Latest update: January 10th, 2013
Despite altogether unimagined transformations of weapons technologies, some ancient principles of warfare remain entirely valid. Founded upon the essentially persistent nature of human behavior in organized conflict, these principles can be ignored only at great strategic risk. For the always-imperiled state of Israel, there is especially much to be learned from certain elements of past thought. This includes the unchanging requirements of national survival.
Chinese military thought originated amidst Neolithic village conflicts almost 5,000 years ago. But it was Sun-Tzu’s The Art Of War, written sometime in the fifth century BCE, that synthesized a coherent set of principles designed to produce military victory. The full corpus of this work should now be studied closely by all who seek to strengthen Israel’s military posture and its associated order of battle. Indeed, confronted by a steadily deteriorating “correlation of forces” after the recent Lebanon war and the ongoing nuclearization of Iran, Israel now needs to re-evaluate the very meaning of power in world politics.
Israel’s leaders should begin with Sun-Tzu’s principles concerning diplomacy. Political initiatives and agreements may be useful, they will be instructed, but military preparations should never be neglected. The primary objective of every state should be to weaken enemy states without actually engaging in armed combat. This objective links the ideal of “complete victory” to a “strategy for planning offensives.” In Chapter Four, “Military Disposition,” Sun-Tzu tells his readers: “One who cannot be victorious assumes a defensive posture; one who can be victorious attacks…. Those who excel at defense bury themselves away below the lowest depths of Earth. Those who excel at offense move from above the greatest heights of Heaven.”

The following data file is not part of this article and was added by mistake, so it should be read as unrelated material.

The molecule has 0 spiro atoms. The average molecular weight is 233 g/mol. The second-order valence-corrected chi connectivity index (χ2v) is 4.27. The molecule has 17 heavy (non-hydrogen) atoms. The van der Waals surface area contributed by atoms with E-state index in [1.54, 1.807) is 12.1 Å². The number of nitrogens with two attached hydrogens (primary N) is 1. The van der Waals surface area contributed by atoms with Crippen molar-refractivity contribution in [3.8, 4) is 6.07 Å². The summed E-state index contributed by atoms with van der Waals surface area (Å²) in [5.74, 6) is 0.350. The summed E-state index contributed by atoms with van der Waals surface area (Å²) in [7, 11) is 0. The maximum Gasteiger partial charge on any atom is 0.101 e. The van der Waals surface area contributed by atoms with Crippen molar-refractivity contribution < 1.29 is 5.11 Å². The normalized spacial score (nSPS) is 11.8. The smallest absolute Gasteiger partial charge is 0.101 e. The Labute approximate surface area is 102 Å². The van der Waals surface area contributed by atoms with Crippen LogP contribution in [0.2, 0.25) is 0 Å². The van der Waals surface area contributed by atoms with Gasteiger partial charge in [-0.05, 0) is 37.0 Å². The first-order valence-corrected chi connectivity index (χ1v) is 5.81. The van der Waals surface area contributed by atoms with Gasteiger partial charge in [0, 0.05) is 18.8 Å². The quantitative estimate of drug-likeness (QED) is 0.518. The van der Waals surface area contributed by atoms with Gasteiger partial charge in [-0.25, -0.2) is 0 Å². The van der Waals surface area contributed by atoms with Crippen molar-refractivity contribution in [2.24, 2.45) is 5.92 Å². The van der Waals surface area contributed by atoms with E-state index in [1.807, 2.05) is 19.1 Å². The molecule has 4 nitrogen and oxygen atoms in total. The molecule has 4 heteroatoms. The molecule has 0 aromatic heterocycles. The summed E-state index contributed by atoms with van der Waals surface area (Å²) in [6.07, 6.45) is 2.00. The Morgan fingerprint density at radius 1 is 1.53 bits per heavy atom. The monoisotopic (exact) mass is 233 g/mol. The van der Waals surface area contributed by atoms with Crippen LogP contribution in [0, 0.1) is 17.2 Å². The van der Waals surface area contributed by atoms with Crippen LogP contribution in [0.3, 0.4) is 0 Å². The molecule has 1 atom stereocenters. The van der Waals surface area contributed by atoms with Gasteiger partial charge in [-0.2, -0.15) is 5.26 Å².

This advice seems obvious enough. Yet, current IDF (Israel Defense Force) strategic posture depends substantially upon various forms of ballistic missile defense. This is certainly correct and understandable in light of the growing threat of unconventional attack, but it can never succeed adequately.
In essence, by placing too much hope in active defense systems, Israel effectively disavows pertinent preemption options. The result is that Israel could continue to survive only at the pleasure of its enemies. Sooner or later, having been permitted to develop weapons of mass destruction because Israel and the United States had been burying themselves away “below the lowest depths of Earth,” these enemy states – in particular Iran – could attack. Israel’s deterrent posture notwithstanding, there could then come a time in which the power of its implicit nuclear threat would be immobilized by enemy miscalculation, inadvertence, mechanical accident, false warnings, unauthorized firings (e.g., coup d’etat) or even outright irrationality.
Some would argue that Israel has already lost the offensive preemption option with respect to Iranian WMD (weapons of mass destruction). As a consequence of enemy multiplication, dispersal and hardening of these infrastructures, goes the argument, Israel can now only wait until the time comes for it to retaliate. Such total reliance upon deterrence and active defense, if this argument were correct, would represent an existential (and potentially fatal) indifference to the still-valid general principles of classic Chinese military strategy.
There is another section of the The Art Of War that can help Israel to compensate for any disproportionate reliance upon implicit nuclear deterrence and ballistic missile defense. This is Sun-Tzu’s repeated emphasis on the “unorthodox.” Drawn from the conflation of thought that crystallized as Taoism, the strategist observes: “…in battle, one engages with the orthodox and gains victory through the unorthodox.” In a complex passage, Sun-Tzu discusses how the orthodox may be used in unorthodox ways, while an orthodox attack may be unorthodox when it is unexpected. Taken seriously by IDF planners, this passage could represent a subtle tool for tactical implementation, one that might purposefully exploit an enemy state’s particular matrix of military expectations.